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I have a model object in Django. One of the methods on the object uses row-level locking to ensure values are accurate, like so:

class Foo(model.Model):
    counter = models.IntegerField()

    @transaction.commit_on_success
    def increment(self):
        x = Foo.objects.raw("SELECT * from fooapp_foo WHERE id = %s FOR UPDATE", [self.id])[0]
        x.counter += 1
        x.save()

The problem is if you call increment on a foo object, the object's values no longer reflect the values in the database. I need a way to refresh the values in the object, or at least mark them as stale so they're refetched if necessary. Apparently, this is functionality the developers of Django refuse to add.

I tried using the following code:

for field in self.__class__._meta.get_all_field_names():
    setattr(self, field, getattr(offer, field)) 

Unfortunately, I have a second model with the following definition:

class Bar(model.Model):
    foo = models.ForeignKey(Foo)

This causes an error, because it shows up in the field listing but you cannot getattr or setattr it.

I have two questions:

  • How can I refresh the values on my object?

  • Do I need to worry about refreshing any objects with references to my object, like foreign keys?

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1  
Why are 'refreshing' your objects? If you are changing the fields intentionally, why aren't you saving them? If you are not changing the fields intentionally, why aren't you re-fetching the data from the db? –  Keeyai Mar 20 '12 at 17:53
    
"the object's values no longer reflect the values in the database" which values? Counter will be updated in db and on your instance of the model, no? –  AJP Apr 9 '13 at 9:57
    
Ticket #901, which you've linked above, has been re-opened by a core developer, so maybe there's some hope yet. –  keturn Nov 22 '13 at 19:00
    
possible duplicate of Reload django object from database –  Anto Mar 18 at 15:41
    
For those of you still getting old values, Django+MySQL may be getting old values if you are using transactions (enabled by default in Django 1.5). See How do I force django to ignore caches and reload data –  Ryan Rapp Mar 29 at 22:04
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7 Answers

I assume you must need to do this from within the class itself, or you would just do something like:

def refresh(obj):
    """ Reload an object from the database """
    return obj.__class__._default_manager.get(pk=obj.pk)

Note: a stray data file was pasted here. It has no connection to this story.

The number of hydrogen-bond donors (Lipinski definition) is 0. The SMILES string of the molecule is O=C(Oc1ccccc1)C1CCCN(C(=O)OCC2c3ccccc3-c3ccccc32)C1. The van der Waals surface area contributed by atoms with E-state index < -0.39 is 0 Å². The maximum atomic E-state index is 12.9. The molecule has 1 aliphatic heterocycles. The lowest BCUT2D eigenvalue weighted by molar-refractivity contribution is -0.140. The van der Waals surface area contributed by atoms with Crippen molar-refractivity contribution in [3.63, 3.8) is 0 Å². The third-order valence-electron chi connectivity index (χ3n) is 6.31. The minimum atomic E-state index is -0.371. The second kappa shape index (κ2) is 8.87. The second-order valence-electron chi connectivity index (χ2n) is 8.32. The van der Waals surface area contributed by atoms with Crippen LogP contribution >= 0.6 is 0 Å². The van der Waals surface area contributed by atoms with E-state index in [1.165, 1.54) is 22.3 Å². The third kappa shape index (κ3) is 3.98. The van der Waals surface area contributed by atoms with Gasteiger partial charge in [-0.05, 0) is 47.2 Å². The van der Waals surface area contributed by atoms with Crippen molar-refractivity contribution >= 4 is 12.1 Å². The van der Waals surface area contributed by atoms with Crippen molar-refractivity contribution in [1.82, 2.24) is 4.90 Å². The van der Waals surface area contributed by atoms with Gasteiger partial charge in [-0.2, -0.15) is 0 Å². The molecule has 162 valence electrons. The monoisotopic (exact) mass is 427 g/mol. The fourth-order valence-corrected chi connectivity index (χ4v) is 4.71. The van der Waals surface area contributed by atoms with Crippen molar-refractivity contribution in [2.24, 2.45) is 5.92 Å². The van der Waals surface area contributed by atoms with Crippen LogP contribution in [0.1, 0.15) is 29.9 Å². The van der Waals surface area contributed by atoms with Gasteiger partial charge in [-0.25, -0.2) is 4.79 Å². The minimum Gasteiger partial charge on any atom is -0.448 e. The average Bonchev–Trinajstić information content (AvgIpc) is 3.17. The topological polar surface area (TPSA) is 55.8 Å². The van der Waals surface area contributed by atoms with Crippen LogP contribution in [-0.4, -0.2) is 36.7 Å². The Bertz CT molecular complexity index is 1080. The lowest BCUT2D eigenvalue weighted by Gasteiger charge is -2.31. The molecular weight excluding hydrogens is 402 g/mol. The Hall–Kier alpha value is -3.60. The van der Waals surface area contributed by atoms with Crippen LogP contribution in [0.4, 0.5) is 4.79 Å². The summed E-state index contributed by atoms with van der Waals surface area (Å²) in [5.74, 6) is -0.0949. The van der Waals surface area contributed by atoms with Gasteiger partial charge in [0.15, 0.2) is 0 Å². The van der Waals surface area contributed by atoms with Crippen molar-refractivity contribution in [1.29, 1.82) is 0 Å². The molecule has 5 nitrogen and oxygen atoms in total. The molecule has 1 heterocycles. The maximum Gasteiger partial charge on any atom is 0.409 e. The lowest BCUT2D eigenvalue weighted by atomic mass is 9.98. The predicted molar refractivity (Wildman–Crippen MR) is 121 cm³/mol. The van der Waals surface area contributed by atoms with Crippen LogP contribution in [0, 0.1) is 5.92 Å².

But doing that internally and replacing self gets ugly...

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5  
Yes, which is why the Django developers should add a "refresh" method. Oddly, they refuse to do it, because they feel it's trivial to do on your own. I can't figure out why they think it's easy. –  Chris B. Mar 23 '12 at 13:20
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Hmm. It seems to me that you can never be sure that your any foo.counter is actually up to date... And this is true of any kind of model object, not just these kinds of counters...

Let's say you have the following code:

    f1 = Foo.objects.get()[0]
    f2 = Foo.objects.get()[0]  #probably somewhere else!
    f1.increment() #let's assume this acidly increments counter both in db and in f1
    f2.counter # is wrong

At the end of this, f2.counter will now be wrong.

Why is refreshing the values so important - why not just can get back a new instance whenever needed?

    f1 = Foo.objects.get()[0]
    #stuff
    f1 = Foo.objects.get(pk=f1.id)

But if you really need to you could create a refresh method yourself... like you indicated in your question but you need to skip related fields, so you could just specify the lists of fieldnames that you want to iterate over (rather than _meta.get_all_fieldnames). Or you could iterate over Foo._meta.fields it will give you Field objects, and you can just check on the class of the field -- I think if they are instances of django.db.fields.field.related.RelatedField then you skip them. You could if you wanted then speed this up by doing this only on loading your module and storing this list in your model class (use a class_prepared signal)